Research Notes · 03/11/2016


Our Research Notes series invites authors to describe their process for a recent book, with “research” defined as broadly as they like. This week, Andrew F. Sullivan writes about Waste from Dzanc Books.


Renovating with the Easter Bunny

The library was under renovation.

The microfiche stations were down in the basement, tucked away in a corner near the temporary reception counter, the counter where a woman with the Virgin Mary tattooed on her face demanded the librarian help her file last year’s income taxes. I put my headphones in to drown out the sound and placed my hands on the dials. I was working my way through the 1980s. Everything was preserved. I went through three or four months a day, my eyes eventually surrendering to the dim light and the shaky text. I was only a little depressed when I discovered how cheap groceries used to be as I sped through another burst of ads for Foodland before the opinions page. Columns on apartheid and hockey fights and Vietnamese refugees. Back when your mid-sized Canadian cities had their own local daily newspapers. When this place stood on its own, but barely. A city perched on shaky knees, leaning and lurching over Highway 401.

I wasn’t looking for a specific story. I was looking for an era I had just missed, the fallout that came before me, the origins of ruins and urban legends I’d heard working the afternoon shift down by Lake Ontario. Men taken out into the woods over bad debts. Men who disappeared, their cars found idling in arena parking lots, blinkers still flicking on and off. Women thrown from fourth-storey windows who survived the fall, only to stumble out into downtown traffic. Hotels half-abandoned to pigeons. Places you could only find when the lights went out.

For one month that summer, I ventured into the downtown library with my notebook and a phone that got no reception in the basement. I rode the ancient elevator with a man who said nothing to me. He wore a set of pink Easter Bunny ears perched on his bald head in the late August heat. He pressed all the buttons. There were only three. I didn’t argue with the decision. I navigated around screaming toddlers and sleeping mothers to my station. I said nothing to the old man eating soup in the corner. I spun the dials and hit forward on the microfiche machine, popping in old reels of names and faces no one talked about anymore. I had my time machine in working condition. I had the primary sources to tell me exactly what went wrong.

I spun until I found the places where we failed. I spun until I found the cracks pasted over.

A city bleeds slowly and from a thousand hidden places. I traced the wounds with the police blotter. I learned to spin through the paper until I hit the right page, marking down every strange incident, every baseball bat swung at 4:00AM, every smashed courthouse window, every baby kidnapped in the early evening by a masked man on an ATV who drove off into the sunset.

There was no vivid world here, just the bare details. The signifiers. The elemental forces of blood and rage and booze coursing through the streets to coat everything in a low, pulsing neon glow. The city sleeps in fits and starts. It’s got sleep apnea. Constant domestics, constant accidents, constant fires. Fires that spread slowly and then all at once. Children found alone without guardians, without any to answer for them. I found them all without names, just incidents. Collected and provided with bullet points for easy reference. A series of bad decisions reported without emotion, without attempt to offer details beyond the date, time and location.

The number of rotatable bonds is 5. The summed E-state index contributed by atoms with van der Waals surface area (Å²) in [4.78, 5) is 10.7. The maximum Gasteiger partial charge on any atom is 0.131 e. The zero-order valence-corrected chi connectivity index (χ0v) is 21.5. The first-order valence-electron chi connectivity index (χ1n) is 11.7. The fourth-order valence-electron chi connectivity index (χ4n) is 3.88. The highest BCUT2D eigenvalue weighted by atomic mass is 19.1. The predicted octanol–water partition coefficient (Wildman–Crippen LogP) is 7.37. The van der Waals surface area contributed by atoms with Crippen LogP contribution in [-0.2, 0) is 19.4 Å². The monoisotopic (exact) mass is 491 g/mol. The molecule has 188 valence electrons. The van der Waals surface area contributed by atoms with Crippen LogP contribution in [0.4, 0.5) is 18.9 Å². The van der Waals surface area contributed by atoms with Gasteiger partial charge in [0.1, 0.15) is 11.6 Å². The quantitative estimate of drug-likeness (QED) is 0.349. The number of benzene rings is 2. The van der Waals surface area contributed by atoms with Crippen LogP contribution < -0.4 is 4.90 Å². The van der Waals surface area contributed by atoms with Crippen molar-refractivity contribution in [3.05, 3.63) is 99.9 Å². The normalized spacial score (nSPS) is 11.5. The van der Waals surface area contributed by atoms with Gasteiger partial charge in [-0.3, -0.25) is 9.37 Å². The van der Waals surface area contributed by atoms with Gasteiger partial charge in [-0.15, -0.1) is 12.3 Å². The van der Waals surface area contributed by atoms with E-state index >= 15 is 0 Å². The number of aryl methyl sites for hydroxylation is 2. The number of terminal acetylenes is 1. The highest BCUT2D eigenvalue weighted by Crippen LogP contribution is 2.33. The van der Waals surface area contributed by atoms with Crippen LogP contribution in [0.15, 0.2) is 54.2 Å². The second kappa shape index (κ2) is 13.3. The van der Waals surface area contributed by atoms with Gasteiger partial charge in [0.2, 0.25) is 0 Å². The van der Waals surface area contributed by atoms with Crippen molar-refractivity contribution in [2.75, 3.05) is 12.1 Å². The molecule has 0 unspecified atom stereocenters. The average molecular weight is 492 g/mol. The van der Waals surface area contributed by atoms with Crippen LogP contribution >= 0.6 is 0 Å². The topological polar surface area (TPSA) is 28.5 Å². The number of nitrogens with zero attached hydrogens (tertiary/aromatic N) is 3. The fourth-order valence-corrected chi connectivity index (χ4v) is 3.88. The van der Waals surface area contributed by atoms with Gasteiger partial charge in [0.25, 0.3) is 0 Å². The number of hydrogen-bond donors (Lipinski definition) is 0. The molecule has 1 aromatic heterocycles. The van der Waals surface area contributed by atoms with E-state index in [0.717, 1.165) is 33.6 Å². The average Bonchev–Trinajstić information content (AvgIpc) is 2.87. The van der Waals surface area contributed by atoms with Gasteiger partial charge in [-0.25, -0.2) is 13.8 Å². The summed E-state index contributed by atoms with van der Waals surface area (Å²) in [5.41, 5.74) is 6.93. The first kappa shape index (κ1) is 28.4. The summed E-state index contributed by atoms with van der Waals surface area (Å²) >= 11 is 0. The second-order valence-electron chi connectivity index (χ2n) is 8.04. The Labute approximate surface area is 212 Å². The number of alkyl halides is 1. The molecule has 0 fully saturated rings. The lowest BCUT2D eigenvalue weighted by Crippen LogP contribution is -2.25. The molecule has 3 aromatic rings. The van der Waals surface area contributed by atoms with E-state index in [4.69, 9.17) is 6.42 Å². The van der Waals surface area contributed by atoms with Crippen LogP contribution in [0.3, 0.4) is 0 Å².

A place becomes bigger without specifics. It takes on an epic scope. There is suddenly room for the nightmare and the mystery — you can only see the fragments. I wanted the core of my novel to be grounded in the urban legends I’d been told, the stories too big for small towns, but still stranded far enough away from the bright lights of a capital. I wanted the remainder, the leftover pieces. My hometown never had a lot of murders, but the stabbings, hangings, assaults and hospitalizations filled the blotter every Monday. There are wounds that just keep leaking. They don’t kill you. They just slow you down. They keep you from getting comfortable.

They remind you that it wasn’t always safe.

I wanted to get that feeling right — the sense of a place half un-done, not out of spite, but out of the ordinary, unextraordinary weight of the every day. A place where the winter doesn’t seem to end until it does, where every night opens another opportunity for a mistake, a stolen car, a fractured pelvis, a tongue bit in half and spit out on the highway. I found it in the police blotter and the local news, the stories that eventually drifted away. I found it at five years old riding a city bus through the downtown to the doctor’s office, riding past row houses and dead lawns and stained parking lots and chicken wing joints with unlimited Thursday nights and dollar beers.

It’s not like that anymore, of course. Money changes a lot of things. The wounds are still there, but they are tucked away. They are sealed under the highway. Money makes new myths. It changes the story — it tries to tell you what really happened. It tries to say you’re wrong.

Every day when I left that library basement, I rode the elevator back up to the surface through the clatter of power drills and smashed concrete. Occasionally, the man wearing pink Easter Bunny ears rode with me, his hands hovering over the buttons. I waited for him to choose a floor. We stood there sweating under the fluorescence. I waited.

I wanted him to get it right.


Andrew F. Sullivan is from Oshawa, Ontario. His debut short story collection, All We Want Is Everything (ARP Books, 2013), was one of The Globe and Mail’s Best Books of 2013. Sullivan no longer spends his days handling raw meat, boxes of liquor, or used video games. Waste is his first novel.